Journalists, start updating your LinkedIns — an A.I. reporter covered the Olympics for one news service in China, and it wasn’t half bad.
The new robot recruit at Toutiao News, a search engine, was able to produce nearly 40 articles a day. Over the two weeks of the Rio 2016 games, Xiaomingbot produced a staggering 450 pieces.
It’s impressive, but these stories are fairly basic. Take the one about Wang Yihan’s badminton women’s singles match against Karin Schnaase. Here are the first two lines (translated by Quartz from Chinese):
China’s Wang Yihan won. The game last for 46 minutes, world ranking No.2 Wang played against world ranking Karin Schnaase. Wang finally won the Olympics badminton women’s singles with two matches.
Now compare the first two lines of the Wall Street Journal’s story about P.V. Sindhu facing Nozomi Okuhara in a badminton women’s singles match:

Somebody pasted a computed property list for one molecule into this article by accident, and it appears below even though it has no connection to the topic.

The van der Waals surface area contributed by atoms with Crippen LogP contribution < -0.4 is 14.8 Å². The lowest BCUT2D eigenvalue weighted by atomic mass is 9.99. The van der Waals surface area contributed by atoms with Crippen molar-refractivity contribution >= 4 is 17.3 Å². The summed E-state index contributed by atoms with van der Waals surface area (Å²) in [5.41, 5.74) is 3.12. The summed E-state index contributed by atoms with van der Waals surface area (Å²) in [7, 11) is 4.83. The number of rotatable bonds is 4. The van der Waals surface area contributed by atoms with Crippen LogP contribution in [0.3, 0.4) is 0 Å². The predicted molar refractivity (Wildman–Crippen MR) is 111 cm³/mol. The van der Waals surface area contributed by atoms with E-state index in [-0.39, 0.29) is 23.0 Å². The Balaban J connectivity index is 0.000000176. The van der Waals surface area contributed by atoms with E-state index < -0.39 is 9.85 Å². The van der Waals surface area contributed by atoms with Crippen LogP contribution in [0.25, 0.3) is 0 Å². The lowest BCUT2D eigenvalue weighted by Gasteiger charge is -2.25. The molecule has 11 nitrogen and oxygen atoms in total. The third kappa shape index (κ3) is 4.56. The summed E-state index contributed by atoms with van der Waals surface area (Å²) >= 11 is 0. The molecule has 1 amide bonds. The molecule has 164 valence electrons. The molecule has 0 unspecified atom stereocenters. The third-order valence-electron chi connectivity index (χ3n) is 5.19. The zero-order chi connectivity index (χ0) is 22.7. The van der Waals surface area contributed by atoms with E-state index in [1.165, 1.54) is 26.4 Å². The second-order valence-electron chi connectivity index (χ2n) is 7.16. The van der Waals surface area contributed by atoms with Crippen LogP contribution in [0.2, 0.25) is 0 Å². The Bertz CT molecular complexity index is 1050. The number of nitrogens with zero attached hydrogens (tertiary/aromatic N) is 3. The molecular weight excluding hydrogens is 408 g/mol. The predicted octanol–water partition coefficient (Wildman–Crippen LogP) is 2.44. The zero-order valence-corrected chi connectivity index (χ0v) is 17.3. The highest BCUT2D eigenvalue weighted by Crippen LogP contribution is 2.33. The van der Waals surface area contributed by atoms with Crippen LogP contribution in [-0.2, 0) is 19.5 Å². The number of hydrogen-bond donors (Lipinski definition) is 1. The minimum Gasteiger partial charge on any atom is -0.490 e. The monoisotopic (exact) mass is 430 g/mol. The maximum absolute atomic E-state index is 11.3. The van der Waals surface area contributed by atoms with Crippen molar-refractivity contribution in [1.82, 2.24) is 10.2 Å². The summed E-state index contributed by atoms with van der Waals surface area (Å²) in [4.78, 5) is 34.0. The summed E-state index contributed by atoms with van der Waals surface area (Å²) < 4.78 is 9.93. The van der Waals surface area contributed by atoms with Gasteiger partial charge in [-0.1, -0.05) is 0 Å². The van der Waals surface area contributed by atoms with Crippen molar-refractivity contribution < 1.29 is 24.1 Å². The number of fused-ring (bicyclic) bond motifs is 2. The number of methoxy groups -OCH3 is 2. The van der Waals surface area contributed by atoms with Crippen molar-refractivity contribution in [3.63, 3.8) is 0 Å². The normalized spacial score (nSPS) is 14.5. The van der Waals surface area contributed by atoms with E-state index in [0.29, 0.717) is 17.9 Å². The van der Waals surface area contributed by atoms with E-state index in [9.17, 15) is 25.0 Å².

A day after wrestler Sakshi Malik won India’s first medal at the Rio Olympics, badminton player P.V. Sindhu ensured a historic medal for the country by winning in the semifinals of the women’s singles Thursday. The 21-year-old Indian player defeated Japan’s Nozomi Okuhara 21-19, 21-10 in a semifinal match that she dominated with a torrent of smashes and drop shots.
Big difference, right? However, Xiaomingbot was able to produce the above story two minutes after the match ended, which a lot of humans would probably struggle to achieve.
A.I. is slowly finding its way into more industries, mimicking a select number of mundane jobs to provide an acceptable result. Earlier this month, student Joshua Browder unveiled a new chatbot lawyer that could explain to people their housing rights to help escape homelessness. Self-driving trucks that use machine learning to map the road may eventually replace many truck drivers. Even Sunspring, a short film written by an A.I., may one day be remembered as the start of machines replacing script writers.
Sure, journalists who write short, simple copy may have reason to worry. But for now, it seems that Xiaomingbot can’t quite match the artistic flair human writers can give to stories.
Photos via Getty Images / Dean Mouhtaropoulos